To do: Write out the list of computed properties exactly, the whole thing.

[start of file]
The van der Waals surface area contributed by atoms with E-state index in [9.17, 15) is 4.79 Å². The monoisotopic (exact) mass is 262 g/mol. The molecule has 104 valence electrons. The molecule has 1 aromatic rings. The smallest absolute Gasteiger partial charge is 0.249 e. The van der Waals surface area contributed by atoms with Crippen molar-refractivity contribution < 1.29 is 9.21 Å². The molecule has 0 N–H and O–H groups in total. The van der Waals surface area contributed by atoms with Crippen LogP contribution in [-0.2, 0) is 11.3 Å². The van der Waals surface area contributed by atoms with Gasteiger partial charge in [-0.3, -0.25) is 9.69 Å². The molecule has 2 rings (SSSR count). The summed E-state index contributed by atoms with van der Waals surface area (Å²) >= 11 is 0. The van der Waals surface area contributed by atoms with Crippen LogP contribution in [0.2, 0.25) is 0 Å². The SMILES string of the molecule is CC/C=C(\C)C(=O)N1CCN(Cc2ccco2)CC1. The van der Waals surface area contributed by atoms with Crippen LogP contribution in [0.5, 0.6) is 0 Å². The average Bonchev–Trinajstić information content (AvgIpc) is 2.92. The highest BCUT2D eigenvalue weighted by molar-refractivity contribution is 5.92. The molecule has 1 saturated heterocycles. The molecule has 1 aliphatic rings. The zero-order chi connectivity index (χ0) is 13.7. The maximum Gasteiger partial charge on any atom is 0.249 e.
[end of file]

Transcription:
The van der Waals surface area contributed by atoms with E-state index in [9.17, 15) is 4.79 Å². The monoisotopic (exact) mass is 262 g/mol. The molecule has 104 valence electrons. The molecule has 1 aromatic rings. The smallest absolute Gasteiger partial charge is 0.249 e. The van der Waals surface area contributed by atoms with Crippen molar-refractivity contribution < 1.29 is 9.21 Å². The molecule has 0 N–H and O–H groups in total. The van der Waals surface area contributed by atoms with Crippen LogP contribution in [-0.2, 0) is 11.3 Å². The van der Waals surface area contributed by atoms with Gasteiger partial charge in [-0.3, -0.25) is 9.69 Å². The molecule has 2 rings (SSSR count). The summed E-state index contributed by atoms with van der Waals surface area (Å²) >= 11 is 0. The van der Waals surface area contributed by atoms with Crippen LogP contribution in [0.2, 0.25) is 0 Å². The SMILES string of the molecule is CC/C=C(\C)C(=O)N1CCN(Cc2ccco2)CC1. The van der Waals surface area contributed by atoms with Crippen LogP contribution in [0.5, 0.6) is 0 Å². The average Bonchev–Trinajstić information content (AvgIpc) is 2.92. The highest BCUT2D eigenvalue weighted by molar-refractivity contribution is 5.92. The molecule has 1 saturated heterocycles. The molecule has 1 aliphatic rings. The zero-order chi connectivity index (χ0) is 13.7. The maximum Gasteiger partial charge on any atom is 0.249 e.